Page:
Initially passed in the Ontario Legislature back in 2002, Ontario's new Funeral, Burial and Cremation Services Act ("FBCSA") was finally declared in force on July 1, 2012. Despite the almost complete lack of fanfare, the new Act actually implements changes which will fundamentally alter the structure of the bereavement sector in the Province.
Elimination of Restriction on Co-location and Co-ownership
One of the most fundamental changes was the elimination of customary restrictions on co-location co-ownership. The old Cemeteries Act specified that "[n]o owner shall carry on business...in conjunction with a person licensed to operate a funeral establishment or transfer service." Furthermore, the repealed regulations forbade a cemetery or crematorium from being in such proximity to a funeral establishment or transfer service that it could even appear that the businesses were being operated in connection with each other.(2) The FBCSA contains no such restriction. The "visitation centres" located in some Toronto cemeteries over the past decade or so, may now be called "funeral homes". Funeral directors who previously operated cemeteries through indirect mechanisms, may now do so directly.
Existing businesses that wish to diversify the services on offer to clients by establishing a cemetery, crematorium, funeral establishment or transfer services, must obtain the required license and submit confirmation of approval by the local municipality.(3) There are additional requirements that vary depending on the license being sought.
Restriction on Crematoria Location Removed
Under Ontario's old Cemeteries Act, crematoria were only permitted on designated cemetery lands. This restriction has been lifted under the new FBCSA regime. Now, although numerous licensing conditions and operating restrictions continue to apply, the law in Ontario allows crematoriums to be located off of cemetery lands.
This creates new and interesting opportunities for funeral home operators and other service providers seeking to provide all-inclusive services to families which were previously restricted. In particular, providers of no-smoke-stack cremation technologies which can be located in any funeral home, and service providers wishing to provide more integrated services for busy urban families will now find Ontario a very friendly place to do business.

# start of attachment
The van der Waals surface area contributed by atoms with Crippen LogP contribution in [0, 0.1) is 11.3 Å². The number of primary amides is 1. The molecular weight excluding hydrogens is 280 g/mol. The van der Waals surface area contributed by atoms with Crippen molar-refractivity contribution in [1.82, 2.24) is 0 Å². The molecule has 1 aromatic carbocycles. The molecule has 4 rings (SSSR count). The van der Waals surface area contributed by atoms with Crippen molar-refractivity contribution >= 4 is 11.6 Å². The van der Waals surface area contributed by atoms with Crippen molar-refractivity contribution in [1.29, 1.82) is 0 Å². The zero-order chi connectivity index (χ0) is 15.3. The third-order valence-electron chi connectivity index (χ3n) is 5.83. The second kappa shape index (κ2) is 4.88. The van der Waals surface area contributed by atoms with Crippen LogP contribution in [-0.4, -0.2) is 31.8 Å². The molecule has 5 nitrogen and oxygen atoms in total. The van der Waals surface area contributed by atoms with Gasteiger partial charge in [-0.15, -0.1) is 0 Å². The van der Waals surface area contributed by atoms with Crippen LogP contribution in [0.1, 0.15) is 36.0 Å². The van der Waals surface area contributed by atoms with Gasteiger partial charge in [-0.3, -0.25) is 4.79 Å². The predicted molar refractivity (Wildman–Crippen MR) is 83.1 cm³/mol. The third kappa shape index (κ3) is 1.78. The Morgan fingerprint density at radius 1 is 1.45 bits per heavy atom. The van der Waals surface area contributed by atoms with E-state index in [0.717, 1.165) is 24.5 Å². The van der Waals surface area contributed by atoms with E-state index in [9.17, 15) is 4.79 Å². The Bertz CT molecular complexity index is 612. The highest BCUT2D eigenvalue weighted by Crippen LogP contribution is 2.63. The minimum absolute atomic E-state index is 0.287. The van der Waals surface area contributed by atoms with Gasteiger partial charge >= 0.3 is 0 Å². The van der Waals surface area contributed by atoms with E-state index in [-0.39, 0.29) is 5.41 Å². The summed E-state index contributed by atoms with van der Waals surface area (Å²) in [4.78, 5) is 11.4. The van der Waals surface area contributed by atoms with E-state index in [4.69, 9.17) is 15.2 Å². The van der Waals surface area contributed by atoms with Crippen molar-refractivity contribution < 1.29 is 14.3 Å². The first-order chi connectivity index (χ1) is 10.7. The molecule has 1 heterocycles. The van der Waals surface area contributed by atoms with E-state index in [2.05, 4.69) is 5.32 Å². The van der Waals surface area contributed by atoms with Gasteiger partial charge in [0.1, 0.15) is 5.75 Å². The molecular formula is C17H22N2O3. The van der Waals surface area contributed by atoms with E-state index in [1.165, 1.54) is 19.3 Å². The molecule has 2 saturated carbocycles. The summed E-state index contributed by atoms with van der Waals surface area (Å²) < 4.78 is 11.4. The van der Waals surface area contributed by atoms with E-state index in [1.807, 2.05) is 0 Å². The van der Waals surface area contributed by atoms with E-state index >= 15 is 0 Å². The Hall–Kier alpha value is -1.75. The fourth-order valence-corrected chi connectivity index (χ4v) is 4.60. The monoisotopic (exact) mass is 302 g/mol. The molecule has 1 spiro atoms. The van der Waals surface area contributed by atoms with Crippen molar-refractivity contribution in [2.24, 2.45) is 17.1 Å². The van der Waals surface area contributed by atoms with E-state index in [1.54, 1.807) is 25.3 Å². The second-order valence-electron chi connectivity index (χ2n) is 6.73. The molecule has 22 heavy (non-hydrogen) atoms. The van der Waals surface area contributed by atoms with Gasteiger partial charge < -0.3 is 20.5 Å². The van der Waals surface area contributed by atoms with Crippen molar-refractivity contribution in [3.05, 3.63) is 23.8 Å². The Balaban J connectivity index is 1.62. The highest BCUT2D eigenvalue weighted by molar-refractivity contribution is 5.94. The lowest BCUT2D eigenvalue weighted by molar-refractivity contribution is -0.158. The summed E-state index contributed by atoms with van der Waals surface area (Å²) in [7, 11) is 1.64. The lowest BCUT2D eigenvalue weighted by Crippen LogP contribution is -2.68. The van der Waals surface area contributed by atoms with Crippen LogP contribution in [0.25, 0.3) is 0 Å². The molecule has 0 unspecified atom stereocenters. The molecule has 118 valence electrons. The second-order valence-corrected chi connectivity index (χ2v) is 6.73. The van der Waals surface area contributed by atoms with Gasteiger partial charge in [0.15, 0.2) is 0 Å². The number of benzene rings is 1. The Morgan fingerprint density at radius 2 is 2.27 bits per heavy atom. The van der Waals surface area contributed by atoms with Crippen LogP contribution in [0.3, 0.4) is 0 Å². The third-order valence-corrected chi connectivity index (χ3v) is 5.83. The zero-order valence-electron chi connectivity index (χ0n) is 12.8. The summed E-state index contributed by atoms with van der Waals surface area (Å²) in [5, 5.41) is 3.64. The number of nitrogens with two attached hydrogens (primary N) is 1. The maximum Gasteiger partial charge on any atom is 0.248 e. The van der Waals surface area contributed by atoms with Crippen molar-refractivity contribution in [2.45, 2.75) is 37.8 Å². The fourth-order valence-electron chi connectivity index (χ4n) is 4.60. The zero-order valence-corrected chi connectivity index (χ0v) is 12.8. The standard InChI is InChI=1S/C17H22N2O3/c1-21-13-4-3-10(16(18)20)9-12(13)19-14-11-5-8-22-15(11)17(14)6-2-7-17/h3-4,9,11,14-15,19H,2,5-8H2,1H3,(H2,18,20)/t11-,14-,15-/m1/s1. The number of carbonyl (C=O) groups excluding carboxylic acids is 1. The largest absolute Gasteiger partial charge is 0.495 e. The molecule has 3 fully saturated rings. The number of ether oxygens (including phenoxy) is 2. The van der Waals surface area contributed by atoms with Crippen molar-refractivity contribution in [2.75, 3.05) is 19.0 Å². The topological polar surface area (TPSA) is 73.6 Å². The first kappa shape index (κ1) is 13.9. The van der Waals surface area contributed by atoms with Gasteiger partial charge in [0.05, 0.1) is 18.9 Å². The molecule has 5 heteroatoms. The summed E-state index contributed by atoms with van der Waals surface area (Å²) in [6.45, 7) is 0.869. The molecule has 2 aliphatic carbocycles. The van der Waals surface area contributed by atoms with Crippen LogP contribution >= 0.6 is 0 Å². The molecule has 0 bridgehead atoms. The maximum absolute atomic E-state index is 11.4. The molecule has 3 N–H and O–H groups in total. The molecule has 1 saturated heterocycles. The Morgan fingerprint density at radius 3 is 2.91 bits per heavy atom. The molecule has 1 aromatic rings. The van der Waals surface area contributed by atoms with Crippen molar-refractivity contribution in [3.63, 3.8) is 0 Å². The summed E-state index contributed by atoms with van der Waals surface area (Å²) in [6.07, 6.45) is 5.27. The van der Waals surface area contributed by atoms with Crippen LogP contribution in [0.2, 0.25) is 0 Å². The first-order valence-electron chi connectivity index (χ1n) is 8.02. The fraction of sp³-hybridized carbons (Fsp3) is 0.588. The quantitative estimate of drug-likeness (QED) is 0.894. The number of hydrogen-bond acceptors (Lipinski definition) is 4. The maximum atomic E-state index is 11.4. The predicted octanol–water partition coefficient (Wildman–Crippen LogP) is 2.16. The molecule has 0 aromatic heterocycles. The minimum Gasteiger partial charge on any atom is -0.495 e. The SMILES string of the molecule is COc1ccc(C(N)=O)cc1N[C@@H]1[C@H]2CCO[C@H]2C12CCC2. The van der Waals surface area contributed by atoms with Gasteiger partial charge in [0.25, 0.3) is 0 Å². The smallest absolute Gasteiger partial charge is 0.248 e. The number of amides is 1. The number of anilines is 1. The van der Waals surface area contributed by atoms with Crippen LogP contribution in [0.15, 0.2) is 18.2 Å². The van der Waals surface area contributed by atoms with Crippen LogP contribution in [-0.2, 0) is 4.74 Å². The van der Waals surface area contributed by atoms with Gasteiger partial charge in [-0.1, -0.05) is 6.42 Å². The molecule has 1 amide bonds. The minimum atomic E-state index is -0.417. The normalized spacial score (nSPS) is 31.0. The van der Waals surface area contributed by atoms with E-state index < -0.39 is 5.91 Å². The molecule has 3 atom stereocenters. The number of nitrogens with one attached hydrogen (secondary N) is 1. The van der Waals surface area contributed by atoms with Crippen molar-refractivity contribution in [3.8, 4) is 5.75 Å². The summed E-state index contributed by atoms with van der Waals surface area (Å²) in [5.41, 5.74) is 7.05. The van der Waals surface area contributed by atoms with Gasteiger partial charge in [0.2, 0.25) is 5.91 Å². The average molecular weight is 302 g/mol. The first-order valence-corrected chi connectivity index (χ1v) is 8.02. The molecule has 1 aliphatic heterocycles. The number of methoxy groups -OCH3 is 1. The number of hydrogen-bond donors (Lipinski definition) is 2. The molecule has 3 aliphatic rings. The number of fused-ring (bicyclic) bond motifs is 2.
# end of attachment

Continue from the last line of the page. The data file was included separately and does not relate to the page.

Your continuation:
In order to secure a license to operate a crematorium in Ontario, applicants will need to submit an application, a confirmation of approval by the local municipality, a copy of the Director's certificate of approval as required under section 9 of the Environmental Protection Act, and plans or drawing of the site, building, location of retorts, processing area, and body storage areas to the Ministry.(4)
Consumer Protection Enhancements
The protection of the vulnerable remains the primary driver of regulation of the bereavement sector. While the FBCSA provides opportunities for business expansion, the adjustments are coupled with increased consumer protections.
For example, customers are now entitled to sell unused and unwanted internment and scattering rights to a third party for an amount that is less than or equal to the price of the rights indicated on the cemetery's price list.(5) If the by-laws of a cemetery prohibit the sale of internment or scattering rights to a third party, the rights holder may cancel the contract with the cemetery and require the operator of the cemetery to repurchase the rights at market value.(6)
Additionally, the punishment for those convicted of an offence under the Act have dramatically increased from those in the predecessor statutes. A person convicted of an offence under the FBCSA is liable to a fine of up to $50,000 and a term of imprisonment of up to two years if the person is an individual;(7) this is a two-fold increase from the previous fines and prison terms.(8) If the convicted person is a corporation, it may be liable for a fine of up to $250,000,(9) an increase in excess of 600% from the repealed punishments.(10)
Market participants should familiarize themselves with the enhanced consumer protection provisions of the FBCSA to ensure compliance.
Any person licensed as a cemetery owner or crematorium owner under the Cemeteries Act ,(11) or any person who held a licence as the operator of a funeral establishment or the operator of a transfer service under the Funeral Directors and Establishments Act(12) on July 1, 2012, shall be deemed to hold the equivalent licence under the FBCSA. The new licence is temporary; legal counsel can assist with securing new licences as well as ensuring a smooth transition into the new regulatory regime.
The FBCSA has dramatically changed the fundamental structure of the bereavement sector in ways that, we submit, will only become apparent in the industry over the next 1-2 decades. The new framework provides a distinct opportunity to expand an existing business and to provide a more modern, cohesive and comprehensive array of services to the baby-boom cohort as they enter their golden years.